What are some possible challenges?

Traditional HIV testing approaches include counselling before and after a test to provide information about HIV transmission, prevention, and what a person needs to know if they receive a positive diagnosis. With self-testing, the information provided in pre- and post-test counselling will have to be delivered in more novel ways, such as print inserts within the self-test kit, telephone hotlines, websites or online videos. People who receive a reactive result may also require support or counselling.

Referral to confirmatory testing for reactive self-tests is another potential challenge. People who access self-testing need to know that a reactive result must be confirmed with a laboratory test, and need information about where they can access confirmatory testing. This linkage to care can also happen through print inserts, telephone hotlines and websites.

People have the right to be tested, and the right to not be tested. Although social harms resulting from HIV self-testing have not been observed in clinical trials, efforts must be taken to ensure that self-testing is always voluntary, without coercion from families, partners, employers or healthcare providers.

The self-test will shortly be available for purchase online from the manufacturer. To make self-testing accessible to the key populations affected by HIV in Canada, self-testing needs to be affordable and access programs will be necessary. The Canadian Institutes for Health Research (CIHR) Centre for REACH 3.0 is working with community organizations across Canada to launch a tele-health program in January that will distribute 60,000 self-tests and connect people who use the self-test with care.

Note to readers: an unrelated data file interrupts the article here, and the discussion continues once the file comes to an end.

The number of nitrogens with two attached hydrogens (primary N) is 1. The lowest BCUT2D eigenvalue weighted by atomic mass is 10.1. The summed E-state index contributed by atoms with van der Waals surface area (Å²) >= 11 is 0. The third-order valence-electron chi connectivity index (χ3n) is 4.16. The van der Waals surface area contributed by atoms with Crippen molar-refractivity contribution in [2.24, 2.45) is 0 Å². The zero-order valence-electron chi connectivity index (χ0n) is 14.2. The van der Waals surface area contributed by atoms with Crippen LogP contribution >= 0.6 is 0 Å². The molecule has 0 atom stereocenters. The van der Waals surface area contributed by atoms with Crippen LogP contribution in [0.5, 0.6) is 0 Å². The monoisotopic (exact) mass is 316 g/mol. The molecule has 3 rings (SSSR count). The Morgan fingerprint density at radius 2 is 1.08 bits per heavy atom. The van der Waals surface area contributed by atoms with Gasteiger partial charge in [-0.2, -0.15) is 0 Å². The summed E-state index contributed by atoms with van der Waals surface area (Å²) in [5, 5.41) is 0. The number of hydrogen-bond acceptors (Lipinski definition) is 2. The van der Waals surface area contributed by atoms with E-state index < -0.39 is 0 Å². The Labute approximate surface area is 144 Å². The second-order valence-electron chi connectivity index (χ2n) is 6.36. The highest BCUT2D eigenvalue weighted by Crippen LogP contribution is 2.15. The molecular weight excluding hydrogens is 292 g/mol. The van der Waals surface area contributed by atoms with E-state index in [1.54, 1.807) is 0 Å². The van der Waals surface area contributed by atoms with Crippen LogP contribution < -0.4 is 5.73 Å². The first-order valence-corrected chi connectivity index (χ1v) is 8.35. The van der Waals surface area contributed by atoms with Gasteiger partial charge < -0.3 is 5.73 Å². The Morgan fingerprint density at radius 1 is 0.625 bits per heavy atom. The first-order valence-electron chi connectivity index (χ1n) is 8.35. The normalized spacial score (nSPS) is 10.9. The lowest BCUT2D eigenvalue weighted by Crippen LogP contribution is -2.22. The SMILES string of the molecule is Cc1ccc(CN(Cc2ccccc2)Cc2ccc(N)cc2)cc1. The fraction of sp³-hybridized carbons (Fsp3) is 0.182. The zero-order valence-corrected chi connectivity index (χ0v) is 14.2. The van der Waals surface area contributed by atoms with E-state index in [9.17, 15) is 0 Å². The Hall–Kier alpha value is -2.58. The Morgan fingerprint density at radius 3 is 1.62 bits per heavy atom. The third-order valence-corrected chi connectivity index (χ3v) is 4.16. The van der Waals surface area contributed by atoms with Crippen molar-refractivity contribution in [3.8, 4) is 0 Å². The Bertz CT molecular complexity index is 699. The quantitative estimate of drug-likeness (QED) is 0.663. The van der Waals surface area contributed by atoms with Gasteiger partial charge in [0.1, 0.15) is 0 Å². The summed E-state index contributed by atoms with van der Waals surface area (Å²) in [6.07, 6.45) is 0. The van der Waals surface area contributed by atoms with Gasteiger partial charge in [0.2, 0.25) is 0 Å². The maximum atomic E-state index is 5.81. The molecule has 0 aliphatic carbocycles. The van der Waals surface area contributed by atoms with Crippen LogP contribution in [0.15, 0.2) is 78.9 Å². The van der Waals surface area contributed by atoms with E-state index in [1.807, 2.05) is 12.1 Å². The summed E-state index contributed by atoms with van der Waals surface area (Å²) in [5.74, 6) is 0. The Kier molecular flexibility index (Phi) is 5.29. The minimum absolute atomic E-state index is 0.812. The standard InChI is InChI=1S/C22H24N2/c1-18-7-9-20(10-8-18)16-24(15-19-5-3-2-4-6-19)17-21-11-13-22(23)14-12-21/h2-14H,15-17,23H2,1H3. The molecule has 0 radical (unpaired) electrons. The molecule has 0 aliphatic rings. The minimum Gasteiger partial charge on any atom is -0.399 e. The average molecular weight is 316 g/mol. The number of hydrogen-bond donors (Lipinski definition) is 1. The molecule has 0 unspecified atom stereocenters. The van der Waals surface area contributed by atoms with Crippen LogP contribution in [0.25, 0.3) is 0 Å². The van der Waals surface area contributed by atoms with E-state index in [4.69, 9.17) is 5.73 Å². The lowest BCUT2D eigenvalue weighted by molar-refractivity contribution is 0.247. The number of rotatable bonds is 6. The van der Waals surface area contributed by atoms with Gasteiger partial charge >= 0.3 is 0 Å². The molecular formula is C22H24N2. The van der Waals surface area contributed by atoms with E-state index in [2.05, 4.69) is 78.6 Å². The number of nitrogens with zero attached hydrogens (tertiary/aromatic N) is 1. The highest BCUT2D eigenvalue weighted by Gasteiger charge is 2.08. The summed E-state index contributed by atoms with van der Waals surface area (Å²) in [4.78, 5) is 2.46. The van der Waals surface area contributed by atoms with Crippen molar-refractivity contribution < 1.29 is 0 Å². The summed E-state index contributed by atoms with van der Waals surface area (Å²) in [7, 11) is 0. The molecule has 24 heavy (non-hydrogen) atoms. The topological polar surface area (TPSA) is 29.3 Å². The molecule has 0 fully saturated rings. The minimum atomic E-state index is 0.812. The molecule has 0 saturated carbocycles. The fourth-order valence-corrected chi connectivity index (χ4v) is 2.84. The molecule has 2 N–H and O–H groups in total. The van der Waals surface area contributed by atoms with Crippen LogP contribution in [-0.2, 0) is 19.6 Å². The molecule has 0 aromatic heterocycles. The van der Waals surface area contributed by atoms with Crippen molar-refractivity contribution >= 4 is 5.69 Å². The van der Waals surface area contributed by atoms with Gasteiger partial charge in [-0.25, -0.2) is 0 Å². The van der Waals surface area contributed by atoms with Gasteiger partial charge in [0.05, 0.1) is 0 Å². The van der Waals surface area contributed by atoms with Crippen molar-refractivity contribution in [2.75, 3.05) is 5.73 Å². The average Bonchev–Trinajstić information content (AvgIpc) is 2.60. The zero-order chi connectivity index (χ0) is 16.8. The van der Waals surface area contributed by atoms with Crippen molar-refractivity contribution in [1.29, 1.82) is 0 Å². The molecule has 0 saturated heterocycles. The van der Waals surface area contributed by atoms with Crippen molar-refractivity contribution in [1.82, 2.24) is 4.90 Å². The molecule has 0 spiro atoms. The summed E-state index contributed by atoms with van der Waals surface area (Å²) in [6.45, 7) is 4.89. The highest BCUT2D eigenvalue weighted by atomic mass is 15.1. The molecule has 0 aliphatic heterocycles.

Why is testing important?

A person living with HIV on effective treatment can expect to live a long and healthy life, and they can’t pass it on to a sexual partner. But in order to take advantage of the benefits of modern HIV treatment, a person must be diagnosed – the sooner, the better.

Testing is the first step towards engaging people living with HIV in treatment and care, which has benefits for the individual as well as their partners and the broader community. Epidemiologists project that we can end HIV as a public health threat if certain testing and treatment targets are met by 2030, including the diagnosis of 95% of people living with HIV. In Canada, we currently stand at 86% diagnosed.

What do service providers need to know?

Self-testing is now approved in Canada. Depending on when and how self-testing kits become available to Canadians, service providers will play a key role in informing their clients about this option and responding to inquiries from people who have used a self-test.

Service providers should:

  • make their service users aware of all the HIV testing options available to them, including self-testing
  • understand how the INSTI HIV Self-Test works, and be able to demonstrate its use to their service users
  • know how to offer or facilitate access to post-test counselling and care for a service user who has received a reactive self-test result
  • consider offering free HIV self-test kits to service users who would otherwise not be able to afford them

Resources on HIV testing